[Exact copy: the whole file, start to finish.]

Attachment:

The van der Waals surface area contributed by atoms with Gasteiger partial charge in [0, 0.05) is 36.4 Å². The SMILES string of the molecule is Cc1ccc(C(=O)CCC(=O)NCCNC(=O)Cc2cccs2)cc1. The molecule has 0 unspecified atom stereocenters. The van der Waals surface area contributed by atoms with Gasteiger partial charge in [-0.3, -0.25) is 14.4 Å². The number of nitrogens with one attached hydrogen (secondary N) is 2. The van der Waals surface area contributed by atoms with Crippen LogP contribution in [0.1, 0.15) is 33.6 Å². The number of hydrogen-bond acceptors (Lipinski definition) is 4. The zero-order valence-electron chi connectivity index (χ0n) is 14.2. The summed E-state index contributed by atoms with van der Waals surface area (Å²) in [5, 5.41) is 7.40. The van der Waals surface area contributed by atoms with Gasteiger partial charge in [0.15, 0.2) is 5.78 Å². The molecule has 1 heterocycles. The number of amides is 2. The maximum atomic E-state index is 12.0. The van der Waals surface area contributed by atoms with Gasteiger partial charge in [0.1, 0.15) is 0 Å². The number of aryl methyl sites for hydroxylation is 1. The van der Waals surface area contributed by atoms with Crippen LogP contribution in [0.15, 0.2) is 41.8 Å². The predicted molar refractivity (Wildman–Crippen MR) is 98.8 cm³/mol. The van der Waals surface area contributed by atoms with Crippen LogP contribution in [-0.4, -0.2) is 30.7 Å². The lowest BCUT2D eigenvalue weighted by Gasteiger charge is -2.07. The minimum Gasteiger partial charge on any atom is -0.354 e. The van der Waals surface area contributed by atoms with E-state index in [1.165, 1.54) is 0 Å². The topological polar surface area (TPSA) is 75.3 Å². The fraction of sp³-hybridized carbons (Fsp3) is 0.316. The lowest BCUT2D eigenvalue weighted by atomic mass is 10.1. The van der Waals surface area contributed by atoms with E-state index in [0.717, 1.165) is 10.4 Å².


The van der Waals surface area contributed by atoms with Gasteiger partial charge in [0, 0.05) is 36.4 Å². The SMILES string of the molecule is Cc1ccc(C(=O)CCC(=O)NCCNC(=O)Cc2cccs2)cc1. The molecule has 0 unspecified atom stereocenters. The van der Waals surface area contributed by atoms with Gasteiger partial charge in [-0.3, -0.25) is 14.4 Å². The number of nitrogens with one attached hydrogen (secondary N) is 2. The van der Waals surface area contributed by atoms with Crippen LogP contribution in [0.1, 0.15) is 33.6 Å². The number of hydrogen-bond acceptors (Lipinski definition) is 4. The zero-order valence-electron chi connectivity index (χ0n) is 14.2. The summed E-state index contributed by atoms with van der Waals surface area (Å²) in [5, 5.41) is 7.40. The van der Waals surface area contributed by atoms with Gasteiger partial charge in [0.15, 0.2) is 5.78 Å². The molecule has 1 heterocycles. The number of amides is 2. The maximum atomic E-state index is 12.0. The van der Waals surface area contributed by atoms with Gasteiger partial charge in [0.1, 0.15) is 0 Å². The number of aryl methyl sites for hydroxylation is 1. The van der Waals surface area contributed by atoms with Crippen LogP contribution in [0.15, 0.2) is 41.8 Å². The predicted molar refractivity (Wildman–Crippen MR) is 98.8 cm³/mol. The van der Waals surface area contributed by atoms with Crippen LogP contribution in [-0.4, -0.2) is 30.7 Å². The lowest BCUT2D eigenvalue weighted by Gasteiger charge is -2.07. The minimum Gasteiger partial charge on any atom is -0.354 e. The van der Waals surface area contributed by atoms with E-state index in [1.165, 1.54) is 0 Å². The topological polar surface area (TPSA) is 75.3 Å². The fraction of sp³-hybridized carbons (Fsp3) is 0.316. The lowest BCUT2D eigenvalue weighted by atomic mass is 10.1. The van der Waals surface area contributed by atoms with E-state index in [0.717, 1.165) is 10.4 Å².